by Steve Himmer


What he can’t help but remember are the snows that swallowed a man to his heart if he stood still to let the storm rage. Those last silent seconds — save wind and save wolves and save echoing explosions of branches with ice in their veins, save tooth-grinding chatter and snorting hot horses and rattling canteens and rifles of a detachment at last come to rest — those last silent seconds he saved for himself. On the threshold at Presque Isle in his frozen greatcoat, preparing to knock, to announce himself as if those inside didn’t already know he was there. Composing his speech with words rough in those days as an uncarved bit of blowdown picked up and brushed clean and used in lieu of silver spoons.

Then ushered into rooms where the old world of Paris sat transported to the wild Ohio — velvet and silk, perfume and powder — and into negotiations that led straight to war in language not one word his own, his mouth full of commands from afar to push the fort-building French off the map: The Lands upon the River Ohio, in the Western Parts of the Colony of Virginia, are so notoriously known to be the Property of the Crown of Great Britain …

Nothing to say for himself and no need to say it; he wasn’t there to sign his own name. He accepted reply and turned back to Virginia across those ridiculous rivers and swallowing snows. Along a route that made sense unfurled over wine stains on some London table but here on the ground, where wine was blood, that map offered one invitation to death on the heels of another: horses crashing through ice and dragged down a river, men lashed to canoes and wading the shallows in wet woolens stiff as wooden suits, wild wolves and cougars and how many eyes out of sight. A scalped settling family of corpses at Murdering Town, and the Iroquois Half-King recalling the father of our messenger’s father, with whom he shares the best part of his name — Conotocarius, they called him, devourer of towns — with his own bloody trail through the Ohio, savage memory written onto the land and its people in print too fine to be read from London.  None of which lay flat on the map, but he held his tongue and his surveyor’s pencil along the haul back to Virginia, where he wrote it all out for the papers, filled in the dark corners and empty places, and ever after he had a name.



“I have been particularly cautious not to augment,” he wrote before his life or his Nation were yet on the map, in his account of that Ohio excursion. Years later in these waning days his words are still blowdown, polished to a shine and a shape that seem almost deliberate, at least. Better to keep his mouth shut altogether: so much accomplished in Congress by waiting for others to say what he would, so much reputation intact behind his clamped teeth.

They know — they all know — what he wrote, what he told, and a man is what the world thinks he is, his character another man’s word. They know his failure at Necessity and of that other winter at Valley Forge, of men starved and blackened and bared by his orders, only corpses if they trailed bloody footprints out into the snow to be found. His life is in print, the volumes of letters and command declarations collected and copied by clerks grinding nibs into nothing downstairs. Loss after loss, loss after gain, and unending requests to engrave him on this or on that, the snake oil and schemes he is ever invited to pin his life to — as if they could turn his mere face into money.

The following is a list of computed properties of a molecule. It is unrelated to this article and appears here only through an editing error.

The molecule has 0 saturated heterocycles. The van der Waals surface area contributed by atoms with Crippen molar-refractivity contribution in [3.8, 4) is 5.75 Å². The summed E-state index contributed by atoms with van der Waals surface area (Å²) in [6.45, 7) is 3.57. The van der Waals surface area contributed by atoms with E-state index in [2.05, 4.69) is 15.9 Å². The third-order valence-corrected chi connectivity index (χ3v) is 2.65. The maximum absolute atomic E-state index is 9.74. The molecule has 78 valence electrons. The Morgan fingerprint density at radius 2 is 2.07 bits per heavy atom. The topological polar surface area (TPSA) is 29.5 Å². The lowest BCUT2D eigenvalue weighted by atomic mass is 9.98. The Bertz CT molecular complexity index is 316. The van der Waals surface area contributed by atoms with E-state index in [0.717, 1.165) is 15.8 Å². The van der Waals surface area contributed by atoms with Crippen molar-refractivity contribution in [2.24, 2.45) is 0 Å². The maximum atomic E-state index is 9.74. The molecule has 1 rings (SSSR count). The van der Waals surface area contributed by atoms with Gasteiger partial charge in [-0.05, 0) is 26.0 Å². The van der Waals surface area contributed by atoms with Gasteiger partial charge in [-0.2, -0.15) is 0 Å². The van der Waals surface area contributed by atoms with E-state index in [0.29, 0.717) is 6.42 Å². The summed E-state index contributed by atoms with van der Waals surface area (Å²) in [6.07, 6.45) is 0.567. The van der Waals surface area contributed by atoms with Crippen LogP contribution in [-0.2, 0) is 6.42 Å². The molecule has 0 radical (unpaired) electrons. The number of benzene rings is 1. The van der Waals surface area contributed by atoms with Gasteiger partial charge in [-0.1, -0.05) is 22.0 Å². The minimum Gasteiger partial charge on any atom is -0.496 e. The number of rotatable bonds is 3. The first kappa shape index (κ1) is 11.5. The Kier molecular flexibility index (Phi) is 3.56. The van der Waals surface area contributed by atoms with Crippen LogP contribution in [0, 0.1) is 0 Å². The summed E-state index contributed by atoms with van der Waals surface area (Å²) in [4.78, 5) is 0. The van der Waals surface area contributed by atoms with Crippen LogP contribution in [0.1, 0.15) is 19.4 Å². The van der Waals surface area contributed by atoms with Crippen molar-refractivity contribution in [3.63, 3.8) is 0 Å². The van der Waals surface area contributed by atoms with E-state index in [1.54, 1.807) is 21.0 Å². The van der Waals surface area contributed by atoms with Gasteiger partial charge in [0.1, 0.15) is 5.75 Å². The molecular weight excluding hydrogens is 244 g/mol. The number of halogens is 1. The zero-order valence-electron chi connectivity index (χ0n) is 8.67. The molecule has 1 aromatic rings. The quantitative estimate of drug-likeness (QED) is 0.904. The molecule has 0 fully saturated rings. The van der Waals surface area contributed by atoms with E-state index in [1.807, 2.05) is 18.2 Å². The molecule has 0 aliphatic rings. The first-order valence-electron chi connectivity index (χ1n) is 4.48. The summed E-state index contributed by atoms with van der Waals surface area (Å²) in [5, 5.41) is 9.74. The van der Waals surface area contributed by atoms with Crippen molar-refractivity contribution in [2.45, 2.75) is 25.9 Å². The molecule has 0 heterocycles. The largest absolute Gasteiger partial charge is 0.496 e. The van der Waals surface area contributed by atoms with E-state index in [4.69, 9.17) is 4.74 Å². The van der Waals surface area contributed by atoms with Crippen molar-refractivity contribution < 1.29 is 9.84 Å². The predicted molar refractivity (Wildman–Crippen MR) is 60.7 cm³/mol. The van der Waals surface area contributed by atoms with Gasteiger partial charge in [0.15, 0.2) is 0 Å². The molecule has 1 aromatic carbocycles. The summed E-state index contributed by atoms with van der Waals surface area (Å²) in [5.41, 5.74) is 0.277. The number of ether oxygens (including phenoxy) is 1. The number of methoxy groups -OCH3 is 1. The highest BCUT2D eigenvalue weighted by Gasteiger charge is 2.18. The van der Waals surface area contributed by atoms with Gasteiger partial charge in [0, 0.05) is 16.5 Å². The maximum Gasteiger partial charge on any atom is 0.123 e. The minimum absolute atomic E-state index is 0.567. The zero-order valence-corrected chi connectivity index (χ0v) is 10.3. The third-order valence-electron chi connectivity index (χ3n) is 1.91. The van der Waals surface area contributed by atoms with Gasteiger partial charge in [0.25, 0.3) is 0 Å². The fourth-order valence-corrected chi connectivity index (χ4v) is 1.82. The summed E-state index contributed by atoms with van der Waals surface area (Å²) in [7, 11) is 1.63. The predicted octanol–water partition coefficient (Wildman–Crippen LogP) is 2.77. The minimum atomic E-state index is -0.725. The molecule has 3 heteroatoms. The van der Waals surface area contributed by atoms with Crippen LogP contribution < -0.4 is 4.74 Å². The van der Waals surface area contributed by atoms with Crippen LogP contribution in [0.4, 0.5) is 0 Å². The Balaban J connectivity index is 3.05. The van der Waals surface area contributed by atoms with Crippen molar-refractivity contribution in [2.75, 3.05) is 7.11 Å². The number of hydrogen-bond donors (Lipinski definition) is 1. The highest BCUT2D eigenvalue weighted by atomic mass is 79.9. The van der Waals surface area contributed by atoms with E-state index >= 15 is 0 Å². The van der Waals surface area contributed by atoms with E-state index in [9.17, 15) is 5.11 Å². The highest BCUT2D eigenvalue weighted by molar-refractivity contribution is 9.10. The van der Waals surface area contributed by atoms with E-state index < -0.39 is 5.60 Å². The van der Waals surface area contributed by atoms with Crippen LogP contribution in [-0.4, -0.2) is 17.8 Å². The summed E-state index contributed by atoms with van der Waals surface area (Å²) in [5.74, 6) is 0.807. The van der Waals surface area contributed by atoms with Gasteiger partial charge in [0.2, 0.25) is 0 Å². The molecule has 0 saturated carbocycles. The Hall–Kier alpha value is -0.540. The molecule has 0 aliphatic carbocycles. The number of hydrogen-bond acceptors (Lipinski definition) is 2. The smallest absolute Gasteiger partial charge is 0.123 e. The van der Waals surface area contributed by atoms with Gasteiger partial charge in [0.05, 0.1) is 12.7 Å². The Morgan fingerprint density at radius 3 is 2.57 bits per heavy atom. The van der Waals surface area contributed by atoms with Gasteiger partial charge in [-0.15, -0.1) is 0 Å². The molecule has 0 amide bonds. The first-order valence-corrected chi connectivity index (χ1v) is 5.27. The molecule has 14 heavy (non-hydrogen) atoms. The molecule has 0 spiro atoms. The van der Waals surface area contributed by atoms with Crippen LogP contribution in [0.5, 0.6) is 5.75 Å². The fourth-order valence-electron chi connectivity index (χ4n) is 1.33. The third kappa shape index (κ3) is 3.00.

He recalls the Half-King’s confidence born of having all the land’s life at his lips — the GREAT BEING above allow’d it to be a Place of Residence for us — in faith his voice would be heard over the rushing waters of the Ohio as far away as Virginia and London beyond. But who remembers the Half-King, the Iroquois, now? Who can say what the Great Being allowed?

Hardly a man speaks that loudly. Hardly a man is heard in his own words, however carefully chosen. He learned that the first time he let his life lie on the page; still he places his trust in this new document carefully scripted, his own will and its posthumous act: to speak in his own voice, the voice he wishes had spoken up sooner. He tried to rid himself of his Ohio holdings to finance the freedom of lives bound to his, the families who lift up and weigh down his farms. He tried but no one was buying, so he speaks only now — or he will speak in death — with his signature across the white parchment landscape and the dark territory of boundless bodies. As ever he stakes his name on the future.



Busload after busload they wander in after wondering at the slave quarters and ask for the teeth, expecting a mouth carved from deadwood and let down, somehow, that poor mouth didn’t suffer as much as they’d hoped (though the ranger says it may have been worse). They ask if his dentures were carved from that cherry tree, and sometimes ask, too, if the cherry still ripens on this property — as if the two things could be true at once, never mind that neither one ever was; somehow the tree should both be there and be gone like Adam’s own rib.

They make do with souvenir magnets of a man’s broken mouth — hippopotamus ivory, cow molars, and springs, rewritten in molded plastic. Parents let children hand over his image, crumpled and torn, and later, at home, they will pin their own words behind those locked jaws— report cards and tax forms and water bills, deeds for the past and the future and all the trappings of nation.



Steve Himmer is the author of the novel The Bee-Loud Glade and the ebook novella The Second Most Dangerous Job In America. He edits the webjournal Necessary Fiction and lives just down the road from the home of John Adams. Read the next story, JOHN ADAMS, here.

* thanks to Amber Sparks and Brian Carr for their editorial work on this project.